- Hospital ICU bed occupancy remains high, with a national average of approximately 67% of ICU beds being occupied. Three states – Texas, Delaware and Alabama – as well as the District of Columbia have 80% or more of their ICU beds currently occupied.
- Experts warn that the pandemic could worsen over the next several months with the arrival of additional coronavirus variants and as social distancing policies are relaxed.
As the pandemic persists and patients continue to avoid critical care, hospitals face a long road to recovery in 2021 and beyond.
- Hospital operating margins decreased nearly 27% between December 2020 and January 2021, and 46% compared with the same time period last year.
- While hospital revenues have improved from historic lows during the height of the pandemic, they remain well below pre-pandemic levels. In fact, in January 2021 gross hospital revenues declined by 4.8% from the same time period last year. Hospital outpatient revenues – down 10.4% from the same time last year – have been especially hit hard as patients continue to avoid non-emergent care.
- Hospital finances also have taken a hit as volumes have declined, while patient lengths of stay have increased. As of January 2021, discharges and adjusted discharges are down 12.7% and 17.6% from the same time last year, while the average length of stay for a patient has increased 12.6%.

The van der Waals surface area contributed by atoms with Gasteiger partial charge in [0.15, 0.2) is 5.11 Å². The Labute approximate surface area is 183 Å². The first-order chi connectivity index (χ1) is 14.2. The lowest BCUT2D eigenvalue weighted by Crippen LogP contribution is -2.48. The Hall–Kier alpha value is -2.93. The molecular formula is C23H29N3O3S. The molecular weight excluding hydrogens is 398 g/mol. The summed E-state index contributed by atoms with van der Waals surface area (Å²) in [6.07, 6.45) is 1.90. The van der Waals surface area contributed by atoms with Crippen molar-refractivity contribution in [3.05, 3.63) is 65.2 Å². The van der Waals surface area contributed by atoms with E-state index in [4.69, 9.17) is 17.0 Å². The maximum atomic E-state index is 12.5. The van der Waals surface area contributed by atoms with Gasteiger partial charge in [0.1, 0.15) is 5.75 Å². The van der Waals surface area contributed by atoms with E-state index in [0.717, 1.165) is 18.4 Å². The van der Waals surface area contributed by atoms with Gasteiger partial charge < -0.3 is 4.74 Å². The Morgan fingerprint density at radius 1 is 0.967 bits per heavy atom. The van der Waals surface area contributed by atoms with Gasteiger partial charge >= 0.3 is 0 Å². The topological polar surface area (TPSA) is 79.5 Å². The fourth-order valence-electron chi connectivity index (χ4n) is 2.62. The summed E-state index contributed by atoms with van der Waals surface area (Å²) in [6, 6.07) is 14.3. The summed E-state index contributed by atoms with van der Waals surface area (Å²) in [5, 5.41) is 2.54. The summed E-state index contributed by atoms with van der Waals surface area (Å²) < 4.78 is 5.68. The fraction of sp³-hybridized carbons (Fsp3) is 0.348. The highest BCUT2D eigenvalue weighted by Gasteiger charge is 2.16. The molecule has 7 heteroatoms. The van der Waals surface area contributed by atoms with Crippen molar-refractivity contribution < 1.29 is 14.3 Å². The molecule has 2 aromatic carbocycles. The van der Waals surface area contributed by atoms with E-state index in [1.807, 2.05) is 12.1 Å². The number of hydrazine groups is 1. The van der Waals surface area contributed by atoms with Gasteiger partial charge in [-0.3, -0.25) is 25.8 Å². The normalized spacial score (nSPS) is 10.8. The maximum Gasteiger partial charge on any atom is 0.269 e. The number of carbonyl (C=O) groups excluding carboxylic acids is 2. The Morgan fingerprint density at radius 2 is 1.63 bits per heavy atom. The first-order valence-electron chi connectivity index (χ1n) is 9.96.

- As of January 2021, emergency department visits also have experienced a nearly 25% decline from the same time last year, as many Americans remain skeptical of going to the hospital for critical care, such as heart attacks and strokes.
Revenue losses and sluggish recovery of patient volumes have been met with increased expenses creating the perfect financial storm for hospitals and health systems.
- While revenue has decreased, in January 2021 total hospital expenses have increased by 4.5% from the same time last year and on a per adjusted discharge basis hospital expenses have increased by 25.4%.
- Hospitals and health systems across the country have reported shortages of doctors and nurses needed to treat COVID-19 patients. These shortages have forced hospitals to rely on staffing firms where increased demand for health care personnel has driven a steep rise in prices. Moreover, many of these personnel are only temporary solutions to a more pervasive staffing problem. As a result, in January 2021 hospitals have experienced a 30% increase in labor expenses per adjusted discharge from the same time last year.